Sequence of creation: (Light, firmament, dry land, plants, sun, moon and stars, birds and fish, land animals and humans) versus (Adam, garden, animals and Eve)

As Enns says:

"[t]hese two stories are clearly significantly different, and they cannot be harmonised by saying that the first gives the overview and the second fills in some of the details. [4]

The Biblical scholar Meredith Kline, writing over 50 years ago likewise noted that reading the creation days in Gen 1 as a consecutive sequence of events places it in direct conflict with Gen 2:

[It] was the work of the "third day" that the waters should be gathered together into seas and that the dry land should appear and be covered with vegetation (Gen. 1:9-13). All this according to the theory in question transpired within twenty-four hours. But continents just emerged from under the seas do not become thirsty land as fast as that by the ordinary process of evaporation... "The results, indeed, approach the ludicrous when it is attempted to synchronize Gen. 2:5 with Genesis 1 interpreted in terms of a week of twenty-four-hour days. On that interpretation, vegetation was created on what we may call "Tuesday". Therefore, the vegetationless situation described in Gen. 2:5 cannot be located later than "Tuesday" morning. Neither can it be located earlier than that for Gen. 2:5 assumes the existence of dry land which does not appear until the "third day". Besides, would it not have been droll to attribute the lack of vegetation to the lack of water either on "Sunday" when the earth itself was quite unfashioned or on "Monday" when there was nothing but water to be seen? 
"Hence the twenty-four-hour day theorist must think of the Almighty as hesitant to put in the plants on "Tuesday" morning because it would not rain until later in the day! (It must of course be supposed that it did rain, or at least that some supply of water was provided, before "Tuesday" was over, for by the end of the day the earth was abounding with that vegetation which according to Gen. 2:5 had hitherto been lacking for want of water." [5]

Irrespective of whether one interprets the days as six consecutive 24 hour periods or six ages, the scientiic and Biblical evidence make either option hard to honestly accept. Young Earth Creationism is of course invalidated by the overwhelming evidence for an ancient earth. Old Earth Creationism in its concordist guise may well appear to be a better reading of both nature and Bible, but as Young notes, the lack of a consensus among its advocates is damning: 

A review of 300 years of literalistic and concordistic harmonizations between the biblical text and the results of empirical geological study shows that there has been absolutely no consensus among evangelical Christians about interpretation of the details of the biblical accounts of creation and the flood or about texts such as Psalm 104, Proverbs 8, or other wisdom literature that bear on the creation, the flood, or the physical character of the earth. There has not been a Christian consensus about the identity of the great deep, about the firmament, about the waters above and below the firmament, about what happened on the fourth day of creation, about the sequencing of events and their matching with the geological evidence, or about the nature of the fountains of the great deep. Given this history of extreme variation of understanding of these various elements of the biblical text, it is unwise to insist that the teaching of the biblical text on any of these matters is “clear and plain” or that one’s own interpretation is obviously what the biblical text has in mind. [6]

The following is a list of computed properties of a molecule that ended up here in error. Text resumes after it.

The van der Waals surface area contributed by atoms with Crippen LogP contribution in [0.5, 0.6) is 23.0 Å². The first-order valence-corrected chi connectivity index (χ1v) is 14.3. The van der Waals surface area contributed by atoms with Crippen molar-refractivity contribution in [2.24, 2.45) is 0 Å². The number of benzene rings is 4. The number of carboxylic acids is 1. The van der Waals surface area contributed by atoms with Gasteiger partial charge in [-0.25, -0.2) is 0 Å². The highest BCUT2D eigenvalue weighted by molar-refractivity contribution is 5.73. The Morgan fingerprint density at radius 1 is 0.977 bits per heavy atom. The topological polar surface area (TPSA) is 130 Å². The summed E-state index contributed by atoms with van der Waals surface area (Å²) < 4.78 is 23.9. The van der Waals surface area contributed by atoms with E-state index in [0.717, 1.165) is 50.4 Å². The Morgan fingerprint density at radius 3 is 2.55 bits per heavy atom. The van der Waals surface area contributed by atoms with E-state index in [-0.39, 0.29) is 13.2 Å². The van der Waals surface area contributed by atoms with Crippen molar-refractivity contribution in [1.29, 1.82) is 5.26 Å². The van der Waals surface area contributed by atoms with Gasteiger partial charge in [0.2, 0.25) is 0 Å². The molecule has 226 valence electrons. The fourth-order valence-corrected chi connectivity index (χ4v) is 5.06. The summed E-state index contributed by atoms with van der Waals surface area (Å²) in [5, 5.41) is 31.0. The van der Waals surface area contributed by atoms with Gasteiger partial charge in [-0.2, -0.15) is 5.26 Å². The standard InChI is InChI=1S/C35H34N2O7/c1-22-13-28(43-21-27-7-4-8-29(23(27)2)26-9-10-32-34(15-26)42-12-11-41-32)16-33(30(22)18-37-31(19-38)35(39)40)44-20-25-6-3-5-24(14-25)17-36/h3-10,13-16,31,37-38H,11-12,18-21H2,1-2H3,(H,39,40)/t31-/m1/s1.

The problem with YEC and OEC readings of the creation narratives is that they simply assume God is telling us how He created the universe, and forget that Genesis was not written originally for us, but for a community who lived thousands of years ago in a pre-scientific culture with presuppositions markedly different to ours. In short, we need to read Genesis through ancient near eastern eyes, not our own. Young notes:

I suggest that we will be on the right track if we stop treating Genesis 1 and the flood story as scientific and historical reports. We can forever avoid falling into the perpetual conflicts between Genesis and geology if we follow those evangelical scholars who stress that Genesis is divinely inspired ancient near eastern literature written within a specific historical context that entailed well-defined thought patterns, literary forms, symbols, and images. It makes sense that Genesis presents a theology of creation that is fully aware of and challenges the numerous polytheistic cosmogonic myths of Mesopotamia, Egypt, and the other cultures surrounding Israel by exposing their idolatrous worship of the heavenly bodies, of the animals, and of the rivers by claiming that all of those things are creatures of the living God. The stars are not deities. God brought the stars into being. The rivers are not deities. God brought the waters into existence. The animals are not deities to be worshipped and feared, for God created the animals and controls them. Even the “chaos” is under the supreme hand of the living God. Thus Genesis I calmly asserts the bankruptcy of the pagan polytheism from which Israel was drawn and that constantly existed as a threat to Israel’s continuing faithfulness to the true God of heaven and earth. [7]

To summarise: Genesis is telling us who created the universe and why it was made, rather than how it was done in scientific detail.

This post first appeared on my Facebook page here


1. Dalrymple GB "The Age of the Earth" (1991, Stanford University Press)

2. Young DA "Scripture in the Hands of Geologists (Part 1)" Westminster Theological Journal (1987a) 49(1):31-34

3. Young DA "Scripture in the Hands of Geologists (Part 2)" Westminster Theological Journal (1987b) 49(2):257:304

4. Enns P "The Evolution of Adam: What the Bible Does and Doesn't Say About Human Origins" (Brazos Press, 2012)

5. Kline MG "Because it Had Not Rained" Westminster Theological Journal (1958) 20:146-157

6. Young 1987b, op cit p 292

7. ibid, p 303